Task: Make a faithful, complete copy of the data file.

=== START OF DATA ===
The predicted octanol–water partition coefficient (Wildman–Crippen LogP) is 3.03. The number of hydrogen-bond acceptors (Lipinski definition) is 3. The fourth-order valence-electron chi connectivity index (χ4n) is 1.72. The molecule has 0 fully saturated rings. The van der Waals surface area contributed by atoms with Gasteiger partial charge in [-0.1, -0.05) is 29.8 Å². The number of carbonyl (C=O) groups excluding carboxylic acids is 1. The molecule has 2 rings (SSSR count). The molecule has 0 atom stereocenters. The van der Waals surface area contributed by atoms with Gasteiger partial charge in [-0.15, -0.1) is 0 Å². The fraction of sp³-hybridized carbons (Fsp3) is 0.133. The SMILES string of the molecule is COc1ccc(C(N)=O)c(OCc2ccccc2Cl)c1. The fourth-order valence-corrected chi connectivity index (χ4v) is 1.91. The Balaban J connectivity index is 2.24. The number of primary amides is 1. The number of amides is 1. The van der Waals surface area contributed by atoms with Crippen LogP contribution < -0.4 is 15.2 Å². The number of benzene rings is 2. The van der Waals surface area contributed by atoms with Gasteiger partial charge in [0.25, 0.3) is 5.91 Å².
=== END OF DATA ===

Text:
The predicted octanol–water partition coefficient (Wildman–Crippen LogP) is 3.03. The number of hydrogen-bond acceptors (Lipinski definition) is 3. The fourth-order valence-electron chi connectivity index (χ4n) is 1.72. The molecule has 0 fully saturated rings. The van der Waals surface area contributed by atoms with Gasteiger partial charge in [-0.1, -0.05) is 29.8 Å². The number of carbonyl (C=O) groups excluding carboxylic acids is 1. The molecule has 2 rings (SSSR count). The molecule has 0 atom stereocenters. The van der Waals surface area contributed by atoms with Gasteiger partial charge in [-0.15, -0.1) is 0 Å². The fraction of sp³-hybridized carbons (Fsp3) is 0.133. The SMILES string of the molecule is COc1ccc(C(N)=O)c(OCc2ccccc2Cl)c1. The fourth-order valence-corrected chi connectivity index (χ4v) is 1.91. The Balaban J connectivity index is 2.24. The number of primary amides is 1. The number of amides is 1. The van der Waals surface area contributed by atoms with Crippen LogP contribution < -0.4 is 15.2 Å². The number of benzene rings is 2. The van der Waals surface area contributed by atoms with Gasteiger partial charge in [0.25, 0.3) is 5.91 Å².